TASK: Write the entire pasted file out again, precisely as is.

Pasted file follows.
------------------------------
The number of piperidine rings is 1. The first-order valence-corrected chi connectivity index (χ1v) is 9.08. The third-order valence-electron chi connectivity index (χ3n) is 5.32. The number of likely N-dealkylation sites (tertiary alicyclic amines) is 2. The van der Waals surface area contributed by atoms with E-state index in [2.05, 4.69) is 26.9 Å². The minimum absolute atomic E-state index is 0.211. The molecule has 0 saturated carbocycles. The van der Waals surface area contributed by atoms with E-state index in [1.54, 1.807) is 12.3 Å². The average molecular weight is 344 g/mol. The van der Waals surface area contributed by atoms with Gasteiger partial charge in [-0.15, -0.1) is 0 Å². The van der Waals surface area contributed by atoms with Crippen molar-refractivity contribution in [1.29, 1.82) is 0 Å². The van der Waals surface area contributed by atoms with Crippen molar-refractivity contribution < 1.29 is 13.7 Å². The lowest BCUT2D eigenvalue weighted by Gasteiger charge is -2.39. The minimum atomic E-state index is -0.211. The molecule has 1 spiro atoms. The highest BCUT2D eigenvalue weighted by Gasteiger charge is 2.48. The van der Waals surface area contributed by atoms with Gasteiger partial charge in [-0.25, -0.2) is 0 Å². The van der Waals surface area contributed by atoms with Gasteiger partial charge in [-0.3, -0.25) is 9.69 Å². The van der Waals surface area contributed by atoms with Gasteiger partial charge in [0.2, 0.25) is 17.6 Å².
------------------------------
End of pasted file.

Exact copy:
The number of piperidine rings is 1. The first-order valence-corrected chi connectivity index (χ1v) is 9.08. The third-order valence-electron chi connectivity index (χ3n) is 5.32. The number of likely N-dealkylation sites (tertiary alicyclic amines) is 2. The van der Waals surface area contributed by atoms with E-state index in [2.05, 4.69) is 26.9 Å². The minimum absolute atomic E-state index is 0.211. The molecule has 0 saturated carbocycles. The van der Waals surface area contributed by atoms with E-state index in [1.54, 1.807) is 12.3 Å². The average molecular weight is 344 g/mol. The van der Waals surface area contributed by atoms with Gasteiger partial charge in [-0.15, -0.1) is 0 Å². The van der Waals surface area contributed by atoms with Crippen molar-refractivity contribution in [1.29, 1.82) is 0 Å². The van der Waals surface area contributed by atoms with Crippen molar-refractivity contribution < 1.29 is 13.7 Å². The lowest BCUT2D eigenvalue weighted by Gasteiger charge is -2.39. The minimum atomic E-state index is -0.211. The molecule has 1 spiro atoms. The highest BCUT2D eigenvalue weighted by Gasteiger charge is 2.48. The van der Waals surface area contributed by atoms with Gasteiger partial charge in [-0.25, -0.2) is 0 Å². The van der Waals surface area contributed by atoms with Gasteiger partial charge in [-0.3, -0.25) is 9.69 Å². The van der Waals surface area contributed by atoms with Gasteiger partial charge in [0.2, 0.25) is 17.6 Å².